Natural Gas Cars - Low Cost - Transportation Alternative.

Dear EnergyBiz

Electric Cars are fine I guess but it seems to me that the US should be taking a much more active role to promote natural gas as the alternative fuel. Pushing Electric cars as some green alternative is not realizing the ineficiencies of the multiple conversions that have to occur to power the electric car. Coal or Nuclear or Gas or Hydro to Electricity -- to transmission line losses -- to Battery Charging -- to finally conversion to mechanical energy to propel the car. There are simply to many conversions to be efficient and frankly the electric car complexities are costly. I propose a more conventional and more efficient usage of the natural gas bonanza available in the US. Promote efficient and low cost alternative and get more natural gas powered cars on the road.

Garry Smith 

Agree with your analysis concerning multiple conversions

You are correct, there are a lot of losses that proponents of electric vehicles do not figure in when they are doing their singing-the-praises of environmental stewardship usage of electric vehicles.  Without even looking at the losses in transformers, transmission, distribution, and battery chargers, the gasoline equivalent mileage being claimed is bogus.  If one stops to look at the average efficiency of fossil power plants in their service region, it is easy enough to calculate that, on a highway mileage basis, the gasoline equivalent mileage of the Leaf, for instance, is only about 32MPG, not the 100 to 110 one often sees claimed--and I am not confusing that with their range claims.

Unless one can guarantee there is no fossil-fueled power plant online while they are charging, they must assume they have added the last bit of load that causes that fossil-fueled plant to be running.  Unless some careful planning is done around the charging process, I see the possibility that EVs may actually add to CO2 emissions because people are going to want to charge their vehicles when the want (or need) to.

EV tax credits are basically a boondoggle for the well-to-do with an environmental guilt complex and the car companies manufacturing a product too soon to be practical.  The poor and financially struggling cannot afford an overly expensive vehicle that cannot meet their demands for transport reliably and that cannot be refueled in a few minutes on the way to where they need to go.  Better to put any federal funds directed toward vehicle fuel efficiency into research improving the mileage of gasoline or diesel powered vehicles than on something a relatively few people can afford to buy.

Tiered Electricity Rates Unplug Electric Vehicles?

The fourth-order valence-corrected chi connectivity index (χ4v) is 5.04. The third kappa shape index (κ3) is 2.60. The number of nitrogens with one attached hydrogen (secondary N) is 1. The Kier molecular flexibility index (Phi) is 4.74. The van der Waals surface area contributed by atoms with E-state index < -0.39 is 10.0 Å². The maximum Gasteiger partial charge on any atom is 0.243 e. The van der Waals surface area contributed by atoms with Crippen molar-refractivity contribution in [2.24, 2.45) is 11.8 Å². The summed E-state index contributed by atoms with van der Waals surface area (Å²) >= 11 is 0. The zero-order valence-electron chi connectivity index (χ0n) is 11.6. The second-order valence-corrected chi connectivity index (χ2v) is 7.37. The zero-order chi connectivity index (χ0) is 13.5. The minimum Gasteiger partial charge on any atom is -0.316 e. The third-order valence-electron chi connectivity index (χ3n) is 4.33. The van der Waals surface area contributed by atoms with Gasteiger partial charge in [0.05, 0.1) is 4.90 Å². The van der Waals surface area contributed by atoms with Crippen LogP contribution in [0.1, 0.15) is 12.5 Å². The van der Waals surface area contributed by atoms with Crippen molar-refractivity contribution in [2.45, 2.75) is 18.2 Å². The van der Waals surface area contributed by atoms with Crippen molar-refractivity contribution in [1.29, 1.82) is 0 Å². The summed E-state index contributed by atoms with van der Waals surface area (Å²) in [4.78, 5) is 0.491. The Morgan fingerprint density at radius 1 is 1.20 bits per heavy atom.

Hi Ken,

Thanks for the article.  I've been considering electric or plug-in hybrid vehicles and have held off after my electric company implemented tiered rates at the residential level.  I now pay much more if I use more than 500kWh in a month month.

There seems to be a disconnect in policies that encourage electric vehicles and the policies that encourage conservation via higher tiered rates.

Don

Watching with amusement

I've been watching with amusement as auto companies push the electric vehicles in markets where they make no sense for precisely this reason. PG&E rates go up  with usage, so lets sell in CA! Hilarious short sightedness. Yet in Chicago, real time pricing lets you charge for .05 $/kWh. Duh

Natural gas vehicles make more sense but today's premiums are making it cost ineffective. The Honda Civic NG is a $10k premiun over the gas model. At 15k miles/year and $4/gal gas the payback is 16 years.   There is a sound economic reason we use what we use.

I wonder if your utility's practice is legal

It would be interesting if a lawyer were to look at the tiered rates you are talking about to see if it is even legal.  It does not really cost the utility anymore to supply you with more power if you are careful about when you use it and especially if you adjust your lifestyle and activities to use the electricity during the odd hours--like running the washing machine, drier, and dishwasher in the "witching hours"; or charging an electric vehicle in those same hours.  One could even argue that your use of more electricity should result in a decreasing tier rather than increasing--after all, if you have a 100A X 220V service to your home, the cost of installation and maintenance of the distribution and service lines does not change so the cost/KWh should decrease.

You might want to challenge their practice to your public utility commission.